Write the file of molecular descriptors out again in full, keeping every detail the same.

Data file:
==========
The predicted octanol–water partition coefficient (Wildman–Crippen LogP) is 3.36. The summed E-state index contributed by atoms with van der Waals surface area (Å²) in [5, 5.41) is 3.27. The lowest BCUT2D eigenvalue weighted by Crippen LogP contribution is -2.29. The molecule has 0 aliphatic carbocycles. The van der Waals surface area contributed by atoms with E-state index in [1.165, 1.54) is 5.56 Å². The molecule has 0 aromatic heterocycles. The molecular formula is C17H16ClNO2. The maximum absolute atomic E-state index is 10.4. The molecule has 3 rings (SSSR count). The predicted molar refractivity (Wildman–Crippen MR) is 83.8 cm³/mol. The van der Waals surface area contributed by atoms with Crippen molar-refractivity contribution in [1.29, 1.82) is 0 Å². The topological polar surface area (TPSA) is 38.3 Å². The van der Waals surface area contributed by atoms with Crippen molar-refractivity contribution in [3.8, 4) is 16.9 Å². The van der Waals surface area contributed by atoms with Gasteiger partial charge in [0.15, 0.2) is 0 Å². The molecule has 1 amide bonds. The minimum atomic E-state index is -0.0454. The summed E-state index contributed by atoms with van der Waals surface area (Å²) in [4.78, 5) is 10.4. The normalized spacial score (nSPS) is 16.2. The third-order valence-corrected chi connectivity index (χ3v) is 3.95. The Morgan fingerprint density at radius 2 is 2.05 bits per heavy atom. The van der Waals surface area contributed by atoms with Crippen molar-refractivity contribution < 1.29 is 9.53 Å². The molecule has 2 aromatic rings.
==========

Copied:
The predicted octanol–water partition coefficient (Wildman–Crippen LogP) is 3.36. The summed E-state index contributed by atoms with van der Waals surface area (Å²) in [5, 5.41) is 3.27. The lowest BCUT2D eigenvalue weighted by Crippen LogP contribution is -2.29. The molecule has 0 aliphatic carbocycles. The van der Waals surface area contributed by atoms with E-state index in [1.165, 1.54) is 5.56 Å². The molecule has 0 aromatic heterocycles. The molecular formula is C17H16ClNO2. The maximum absolute atomic E-state index is 10.4. The molecule has 3 rings (SSSR count). The predicted molar refractivity (Wildman–Crippen MR) is 83.8 cm³/mol. The van der Waals surface area contributed by atoms with Crippen molar-refractivity contribution in [1.29, 1.82) is 0 Å². The topological polar surface area (TPSA) is 38.3 Å². The van der Waals surface area contributed by atoms with Crippen molar-refractivity contribution in [3.8, 4) is 16.9 Å². The van der Waals surface area contributed by atoms with Gasteiger partial charge in [0.15, 0.2) is 0 Å². The molecule has 1 amide bonds. The minimum atomic E-state index is -0.0454. The summed E-state index contributed by atoms with van der Waals surface area (Å²) in [4.78, 5) is 10.4. The normalized spacial score (nSPS) is 16.2. The third-order valence-corrected chi connectivity index (χ3v) is 3.95. The Morgan fingerprint density at radius 2 is 2.05 bits per heavy atom. The van der Waals surface area contributed by atoms with Crippen molar-refractivity contribution < 1.29 is 9.53 Å². The molecule has 2 aromatic rings.